|Date(s):||January 5, 1944|
|Location(s):||San Mateo, California|
|Tag(s):||japanese internment camps, World War II, Japanese|
|Course:||“U.S. History: 1812 - 1914,” Foothill College|
|Rating:||4.92 (13 votes)|
In a letter to the editor of the Los Altos News, Samuel B. Herbert argued against the rhetoric of a Mr. Spenser stating that Japanese people, even citizens, should be exiled from the country and deported back to Japan following the end of the war. Herbert made several valid points for why he disagreed with Mr. Spenser’s statements. Firstly, there were many American born Japanese who were fighting under the American flag. Secondly, it would violate the U.S. Constitution, most specifically the first amendment. Another point was if the United States were to follow along with Mr. Spenser’s plan, then it would be demonstrating the same form of totalitarianism that it was fighting against. Lastly, Hubert stated it would be an act of prejudice and un-American.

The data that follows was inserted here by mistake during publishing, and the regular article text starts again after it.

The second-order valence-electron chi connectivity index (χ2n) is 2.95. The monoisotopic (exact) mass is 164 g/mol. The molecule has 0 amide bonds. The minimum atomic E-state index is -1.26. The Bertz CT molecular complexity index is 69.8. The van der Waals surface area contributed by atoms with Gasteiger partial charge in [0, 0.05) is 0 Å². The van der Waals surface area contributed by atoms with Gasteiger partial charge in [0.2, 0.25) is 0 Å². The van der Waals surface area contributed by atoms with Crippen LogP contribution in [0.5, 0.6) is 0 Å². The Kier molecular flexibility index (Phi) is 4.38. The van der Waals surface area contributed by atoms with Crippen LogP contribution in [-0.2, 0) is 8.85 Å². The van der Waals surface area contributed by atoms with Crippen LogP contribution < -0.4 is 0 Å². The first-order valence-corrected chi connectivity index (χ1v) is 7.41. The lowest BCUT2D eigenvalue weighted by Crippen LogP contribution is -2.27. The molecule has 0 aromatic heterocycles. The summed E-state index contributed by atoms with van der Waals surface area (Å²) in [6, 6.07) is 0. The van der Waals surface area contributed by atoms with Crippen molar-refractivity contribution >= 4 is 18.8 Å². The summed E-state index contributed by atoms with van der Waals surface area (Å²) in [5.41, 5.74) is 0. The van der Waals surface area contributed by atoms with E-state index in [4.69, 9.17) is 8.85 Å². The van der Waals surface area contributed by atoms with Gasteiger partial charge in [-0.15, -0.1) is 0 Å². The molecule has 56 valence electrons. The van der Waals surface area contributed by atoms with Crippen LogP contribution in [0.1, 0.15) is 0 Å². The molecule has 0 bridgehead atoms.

Within two months after the war started, Japanese American adults and children were being assembled into camps at the Tanforan racetrack in San Bruno, California. This was for a temporary basis of six months. Throughout this ordeal, many Japanese Americans under the most difficult of circumstances created the great American gardens. Prior to the war, the Japanese dominated the garden business on the west coast, especially in southern California. Japanese Americans took great pride in creating such gardens in the Tanforan camp because it reminded many of them of life prior to being in those camps and life in Japan. The garden to them was considered an outward indication of the sentiment for Japan. It was their way of coping with the unfair predicament they were facing at the time.